Archive for September, 2008

Annie Hall

Sunday, September 28th, 2008

In many ways Woody Allen’s Annie Hall represents a narrative text maleable to the format of television.  In this hour-and-a-half “episode” we are introduced to the character, and gently thrown into the dramatic world that the viewer suspects is Woody Allen’s life.  What makes this film seem episodic to me is the narrative perspective of Allen’s depressed character, leading his audeince into past, present and future events.  While  MTV’s The Real World had yet to be created, as a contemporary viewer I made numerous conscouious and subconscious connections to the show.  As Annie Hall begins in such a Real World confessional manner I remeber feeling a hieghtened sense of reality attached to the words Allen spoke.  As we know the film does in fact have a streak of reality in it, and a distinctly Woody Allen feel.  From this perspective than I beleive that Annie Hall could be turned into a T.V. show much like The Real World meets Curb Your Enthusiasm.  Every episode could have that classic confessional style shot with Woody narrating his crazy day/week/month and from their we cut into his wacky Larry David style adventures.  The first person narrative style of Annie Hall lends itself to the creation of a belivable, yet artistcally creative space as it allows for moments of “reality” as it appears to the world and “reality” as it appears to a single person within the  text.  With these two perspective accounted for the audeince is given a good sense of not only the actual events happening in a characters life, but also how that character feels and interprets these events.

Throwing out standards

Tuesday, September 23rd, 2008

This weeks reading in Me And You And Memento And Fargo presents and discusses the differences in conventional screenplay writing and independent (experimental) screen writing. Murphy seems to present standards and practices of making a commercially viable script as rules one needs to know in order to break. Murphy along with director Gus Van Sant seem to support the abandonment of traditional screenplays as a method of gaining more freedom in the shooting process. Improvisation becomes the key to director such as Gus Van Sant as he crafts organic conversations on set rather than in print. A traditional film, as most of us know, is a confluence of images and words. And, traditionally speaking, these images are constructed in writing form first than materialized on screen through the directors eye. Likewise, dialogue is imagined first in the writer mind than performed through the directors vision. Murphy highlights the transformation writing must go through to reach the screen as he discusses the possible ways a films author could and should go about constructing narrative. It is this transformation of words to images that most interests me about Murphy’s book. Is writing the best tool to use in the construction of a world dominated entirely by images? If screenplays are becoming old hat, or without substance could it be because writing is not inertly compatible with the creation of images? Murphy and Gus both support bending the rules of traditional screenplay writing in order to create something unique and compelling. Is this a simple admission that to create a compelling film (not story) one may need a general outline documented in writing form but a far more comprehensive idea of images and relationships that can only be communicated using other images ect…?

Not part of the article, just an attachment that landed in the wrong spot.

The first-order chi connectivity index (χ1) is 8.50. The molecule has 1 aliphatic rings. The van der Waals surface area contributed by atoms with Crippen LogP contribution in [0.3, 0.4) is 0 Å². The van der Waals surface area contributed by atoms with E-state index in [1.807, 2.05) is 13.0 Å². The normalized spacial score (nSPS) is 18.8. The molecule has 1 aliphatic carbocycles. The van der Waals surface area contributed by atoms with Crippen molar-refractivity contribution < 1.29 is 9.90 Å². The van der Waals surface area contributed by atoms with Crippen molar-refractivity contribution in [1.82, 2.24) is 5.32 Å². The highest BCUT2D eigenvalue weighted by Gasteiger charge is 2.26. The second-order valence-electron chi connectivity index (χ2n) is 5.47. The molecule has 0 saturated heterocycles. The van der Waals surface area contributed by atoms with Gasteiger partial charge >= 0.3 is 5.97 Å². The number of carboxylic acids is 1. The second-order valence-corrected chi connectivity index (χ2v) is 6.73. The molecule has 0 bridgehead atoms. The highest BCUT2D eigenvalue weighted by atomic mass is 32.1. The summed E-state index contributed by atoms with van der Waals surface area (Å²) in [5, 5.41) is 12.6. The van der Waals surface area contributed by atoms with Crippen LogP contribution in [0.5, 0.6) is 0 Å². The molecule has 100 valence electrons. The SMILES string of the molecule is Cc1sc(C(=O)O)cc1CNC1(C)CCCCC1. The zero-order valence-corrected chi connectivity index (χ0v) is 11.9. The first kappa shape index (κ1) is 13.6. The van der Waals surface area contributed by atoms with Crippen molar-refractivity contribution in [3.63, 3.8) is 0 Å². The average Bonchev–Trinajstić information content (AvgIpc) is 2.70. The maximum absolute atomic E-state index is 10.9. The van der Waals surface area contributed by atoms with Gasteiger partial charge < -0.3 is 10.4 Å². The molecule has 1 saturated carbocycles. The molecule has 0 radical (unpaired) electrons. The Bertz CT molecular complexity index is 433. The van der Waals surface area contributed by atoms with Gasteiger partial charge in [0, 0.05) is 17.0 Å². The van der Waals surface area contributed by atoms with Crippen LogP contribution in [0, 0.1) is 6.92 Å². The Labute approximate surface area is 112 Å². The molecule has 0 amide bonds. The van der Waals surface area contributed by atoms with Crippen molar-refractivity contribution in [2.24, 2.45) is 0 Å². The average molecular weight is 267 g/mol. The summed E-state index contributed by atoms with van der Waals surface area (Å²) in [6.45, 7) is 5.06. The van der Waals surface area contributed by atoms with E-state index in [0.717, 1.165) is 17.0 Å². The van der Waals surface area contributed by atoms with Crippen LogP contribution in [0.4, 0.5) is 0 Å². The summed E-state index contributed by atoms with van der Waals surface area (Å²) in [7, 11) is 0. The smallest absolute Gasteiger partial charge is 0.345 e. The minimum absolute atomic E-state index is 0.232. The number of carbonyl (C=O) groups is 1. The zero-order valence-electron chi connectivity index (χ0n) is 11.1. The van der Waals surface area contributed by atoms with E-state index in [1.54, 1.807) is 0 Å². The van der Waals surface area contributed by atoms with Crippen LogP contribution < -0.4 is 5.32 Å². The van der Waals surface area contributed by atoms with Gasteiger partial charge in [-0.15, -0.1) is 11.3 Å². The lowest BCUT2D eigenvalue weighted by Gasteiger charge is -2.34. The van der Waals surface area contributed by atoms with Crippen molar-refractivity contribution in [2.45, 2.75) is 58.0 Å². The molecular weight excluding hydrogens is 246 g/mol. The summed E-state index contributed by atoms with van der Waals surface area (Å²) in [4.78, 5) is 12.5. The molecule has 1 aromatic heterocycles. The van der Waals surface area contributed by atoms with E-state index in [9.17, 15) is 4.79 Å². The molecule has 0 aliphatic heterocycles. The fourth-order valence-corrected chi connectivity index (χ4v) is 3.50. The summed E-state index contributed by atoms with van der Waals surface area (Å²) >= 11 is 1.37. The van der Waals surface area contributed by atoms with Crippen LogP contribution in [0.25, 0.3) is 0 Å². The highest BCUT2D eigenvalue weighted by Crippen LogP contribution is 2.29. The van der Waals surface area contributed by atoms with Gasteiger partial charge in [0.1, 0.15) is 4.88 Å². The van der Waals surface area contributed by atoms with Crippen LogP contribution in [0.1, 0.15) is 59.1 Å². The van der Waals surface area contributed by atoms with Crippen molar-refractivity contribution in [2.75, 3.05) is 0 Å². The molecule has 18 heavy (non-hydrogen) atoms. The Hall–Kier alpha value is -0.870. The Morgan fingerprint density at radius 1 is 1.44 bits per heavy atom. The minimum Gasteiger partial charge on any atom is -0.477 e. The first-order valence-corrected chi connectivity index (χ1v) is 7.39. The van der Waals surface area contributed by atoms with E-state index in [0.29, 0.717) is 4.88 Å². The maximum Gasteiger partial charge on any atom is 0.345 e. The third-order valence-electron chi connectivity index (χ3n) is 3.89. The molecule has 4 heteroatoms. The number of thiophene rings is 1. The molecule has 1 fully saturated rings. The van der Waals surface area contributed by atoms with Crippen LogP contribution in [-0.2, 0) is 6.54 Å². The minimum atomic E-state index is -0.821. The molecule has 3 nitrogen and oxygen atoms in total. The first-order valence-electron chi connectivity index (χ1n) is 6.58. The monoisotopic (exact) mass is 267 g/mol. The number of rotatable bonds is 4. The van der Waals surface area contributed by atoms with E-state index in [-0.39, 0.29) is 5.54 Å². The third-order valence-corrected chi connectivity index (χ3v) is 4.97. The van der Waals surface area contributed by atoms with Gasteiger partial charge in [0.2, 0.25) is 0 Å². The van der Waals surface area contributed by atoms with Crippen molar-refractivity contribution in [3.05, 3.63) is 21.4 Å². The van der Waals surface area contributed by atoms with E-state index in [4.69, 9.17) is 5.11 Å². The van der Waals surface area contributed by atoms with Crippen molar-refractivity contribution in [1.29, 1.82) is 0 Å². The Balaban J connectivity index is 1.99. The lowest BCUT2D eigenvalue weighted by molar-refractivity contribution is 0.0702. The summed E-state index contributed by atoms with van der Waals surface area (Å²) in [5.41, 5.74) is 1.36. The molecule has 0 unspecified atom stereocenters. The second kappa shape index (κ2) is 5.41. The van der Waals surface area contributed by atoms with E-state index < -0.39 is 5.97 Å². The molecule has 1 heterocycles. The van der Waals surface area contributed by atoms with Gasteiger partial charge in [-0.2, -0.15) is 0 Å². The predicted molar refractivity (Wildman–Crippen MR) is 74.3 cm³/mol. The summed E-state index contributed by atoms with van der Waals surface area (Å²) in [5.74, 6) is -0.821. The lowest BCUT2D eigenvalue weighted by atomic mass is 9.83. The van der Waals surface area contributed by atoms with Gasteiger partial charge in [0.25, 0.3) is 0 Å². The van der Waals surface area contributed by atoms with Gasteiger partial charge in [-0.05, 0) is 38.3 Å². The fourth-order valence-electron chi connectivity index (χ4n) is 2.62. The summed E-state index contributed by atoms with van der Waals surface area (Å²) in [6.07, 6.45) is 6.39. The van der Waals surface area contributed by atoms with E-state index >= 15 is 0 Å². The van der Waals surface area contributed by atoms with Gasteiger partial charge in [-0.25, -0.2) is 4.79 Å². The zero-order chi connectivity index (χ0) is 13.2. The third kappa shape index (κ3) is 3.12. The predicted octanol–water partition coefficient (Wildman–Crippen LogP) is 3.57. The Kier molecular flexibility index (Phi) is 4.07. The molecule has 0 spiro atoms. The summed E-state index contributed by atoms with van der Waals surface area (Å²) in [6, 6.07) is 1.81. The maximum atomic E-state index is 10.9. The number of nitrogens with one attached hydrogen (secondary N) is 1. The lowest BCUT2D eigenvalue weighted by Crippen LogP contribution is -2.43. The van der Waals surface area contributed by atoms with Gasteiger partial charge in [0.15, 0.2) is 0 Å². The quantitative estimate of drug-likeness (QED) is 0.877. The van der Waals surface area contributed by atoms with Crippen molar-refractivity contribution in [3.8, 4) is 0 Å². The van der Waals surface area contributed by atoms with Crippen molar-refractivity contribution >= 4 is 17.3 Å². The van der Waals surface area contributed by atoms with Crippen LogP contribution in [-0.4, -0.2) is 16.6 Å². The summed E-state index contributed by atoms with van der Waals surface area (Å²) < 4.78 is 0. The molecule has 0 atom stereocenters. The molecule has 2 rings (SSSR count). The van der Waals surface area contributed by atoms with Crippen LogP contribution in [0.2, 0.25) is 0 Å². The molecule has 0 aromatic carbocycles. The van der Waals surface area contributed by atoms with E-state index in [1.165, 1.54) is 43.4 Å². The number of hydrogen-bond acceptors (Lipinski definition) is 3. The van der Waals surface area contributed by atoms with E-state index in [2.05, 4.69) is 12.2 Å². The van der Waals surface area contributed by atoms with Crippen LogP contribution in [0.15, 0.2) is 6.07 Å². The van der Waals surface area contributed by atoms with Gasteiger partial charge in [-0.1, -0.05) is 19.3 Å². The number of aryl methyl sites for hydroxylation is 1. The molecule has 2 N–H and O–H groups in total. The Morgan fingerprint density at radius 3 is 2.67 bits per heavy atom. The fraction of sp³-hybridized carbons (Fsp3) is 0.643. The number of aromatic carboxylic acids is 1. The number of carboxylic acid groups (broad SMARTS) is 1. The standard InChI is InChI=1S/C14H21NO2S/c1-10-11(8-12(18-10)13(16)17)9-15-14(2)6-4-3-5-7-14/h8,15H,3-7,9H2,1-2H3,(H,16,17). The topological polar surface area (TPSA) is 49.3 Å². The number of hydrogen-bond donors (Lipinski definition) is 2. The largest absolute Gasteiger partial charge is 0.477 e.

Story, Narrative, Plot

Wednesday, September 17th, 2008

The distinction between the “story world” and the narrative process it undergoes to become an understandable discourse was confused for me at the end of Tuesday’s class. My confusion stemmed from our in class discussion of  the reality of Fight Club’s “story world” and the reality of its ” plot/ discourse” as a film. The example of Brad Pitt fighting himself in Fight Club’s discourse rather than “story world” remains the central component of discussion confusing me. If what we see in the discourse is not in fact true in the “story world” why do we see it? I understand that in the reality of the Fight Club’s world Brad Pitt’s character is not actually fighting Edward Norton’s character because Brad Pitt is a manifestation of Norton’s mind. Yet, as a manifestation of a character’s mind why is he not real in the story world as well as the discourse? It seems to me that a character’s hallucination is both real and relevant to the story world that Fight Club’s director presents us with. I may be a victim of believing everything I see on screen, but, what more do we have to work with in the medium of film? The images and sounds of a film are the only tools we have in discerning meaning and gaining understanding. While a hallucination may not be real in the sense that others cannot witness it, it is just as relevant and real to the character experiencing it.  The narration of Fight Club, how the director choose to show us the story world, is so based around the existence of this physical embodiment or  hallucination of an ideal man that it would be a disservice to the story world that he pulls from to say that this character does not in fact exist.  It seems within this definition of “story world” those things that are not  physically permanent are considered not real.  Thus, it seems the narration and plot of Fight Club create the physical embodiment of Tyler Durden’s mental creation in order that we may understand his character better. This troubles me though because it seems that without twisting and manipulating the “story world” Norton’s character would not have existed in the same proportion or manner. So why is it relevant to discuss the “story world” as opposed to what actually happens in the plot?

Hello world!

Wednesday, September 10th, 2008

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